"Accessibility is everyone's responsibility." 

-The Accessible Learning Experience

District IT and educational technology leaders have an opportunity to collaborate across their agencies including with Assistive Technology (AT) and special education teams to provide inclusive technology systems ensuring that all students, including those with disabilities, have safe access to accessible devices, programs and content to meet their learning needs.

Dear EdTech Leaders,

No matter where the learning is occurring, the adoption of inclusive technology strategies and tools creates empowerment and belonging for many learners, but for some, access to these tools is a civil right. When learning experiences are accessible, students with and without disabilities have the opportunity to gain the same information, engage in the same interactions, and enjoy the same services as students without disabilities with substantially equivalent ease of use, as described in the 2010 Joint Dear Colleague Letter by the U.S. Department of Justice and the U.S. Department of Education and supported by the accompanying 2011 FAQs.

FOUR COMPELLING STEPS to address accessibility 

1.  Cultivate an inclusive culture

Cultivate an inclusive culture that extends beyond an educator's mindset and becomes just the way business is done. An inclusive culture starts with a shared belief that all students can learn at high levels. An inclusive culture values variability and uniqueness as a strength of the community (Inclusive Learning 365). Creating an inclusive culture is a foundation for building and sustaining inclusive technology ecosystems. Accessibility considerations are a critical component to building inclusive systems.

2. Develop an accessibility policy including guidelines for purchasing 

Develop and communicate a commitment to digital accessibility requirements by including clear language in RFPs, Instructional Materials Adoption, and contracts. NIMAS in Purchase Orders and Contracts provides useful guidance. Visit the Provide Accessible Materials page for additional support.

3. Prioritize professional learning

Building staff capacity to provide accessible learning experiences creates shared expectations for educators. Model accessibility practices, using Universal Design for Learning via the professional learning system. Leverage AT specialists, your state's AT Act Programs and other regional service agencies for sustained professional learning experiences that include accessibility and AT implementation supports. Learn More about capacity building. Check out the Inclusive Technology Professional Learning Guide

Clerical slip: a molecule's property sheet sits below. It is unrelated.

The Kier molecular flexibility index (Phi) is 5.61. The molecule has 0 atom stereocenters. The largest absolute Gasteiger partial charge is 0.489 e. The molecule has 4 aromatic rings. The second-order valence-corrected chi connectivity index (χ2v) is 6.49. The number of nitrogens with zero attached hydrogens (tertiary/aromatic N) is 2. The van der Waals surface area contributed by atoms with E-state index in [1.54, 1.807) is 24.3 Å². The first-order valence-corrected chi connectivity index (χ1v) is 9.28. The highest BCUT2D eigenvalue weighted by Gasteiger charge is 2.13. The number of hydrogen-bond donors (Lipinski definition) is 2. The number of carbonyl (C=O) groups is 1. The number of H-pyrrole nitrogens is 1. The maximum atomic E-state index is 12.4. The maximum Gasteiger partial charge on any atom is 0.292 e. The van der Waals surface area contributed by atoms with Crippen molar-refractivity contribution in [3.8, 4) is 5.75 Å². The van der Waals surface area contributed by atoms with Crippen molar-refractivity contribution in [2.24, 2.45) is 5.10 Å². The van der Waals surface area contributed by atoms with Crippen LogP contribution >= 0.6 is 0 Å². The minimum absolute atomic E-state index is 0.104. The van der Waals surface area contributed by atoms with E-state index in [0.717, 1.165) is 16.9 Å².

4. Lead inclusive instructional design 

When districts set expectations for educators to create learner-centered experiences using technology, including accessible educational materials (AEM) and assistive technologies (AT), they meet the needs of each student. Ensuring staff have the time scheduled to collaborate to design these experiences is critical. Discover what Baltimore County Public Schools did to encourage and support collaboratively designing inclusive learning experiences.

Learn More 

The Center for Inclusive Technology and Education Systems at CAST provides a framework including action steps for inclusive technology practices and supported the development of this resource.

Understanding the Law

The Department of Education’s Office for Civil Rights hosts a video series covering a variety of topics on digital access in education, including Federal regulations, how students with disabilities use technology, and identifying and remediating barriers to access.  K12 District Inclusive Technology Leadership.

Looking to lead inclusive technology practices?





Dig into the The Center on Inclusive Technology & Education Systems (CITES) a framework of evidence-based practices to ensure access to accessible tools, resources, and content and the seamless implementation of assistive technologies (AT). CITES provides an overview of critical inclusive considerations including device capacity, the management and interoperability of devices and assistive technologies, the accessibility of technology tools and resources, and the security of inclusive technology infrastructure systems.

Want to ensure the materials you create are accessible to all your learners?


Check out the National Center on Accessible Educational Materials for Learning at CAST which provides resources to increase the availability and use of accessible educational materials and technologies for learners with disabilities across the lifespan. Specifically, guidance is provided for the creation of accessible content including documents, websites and social media posts. In addition, detailed resources regarding the procurement of accessible educational materials are included.


CoSN is a CITES sustainability partner.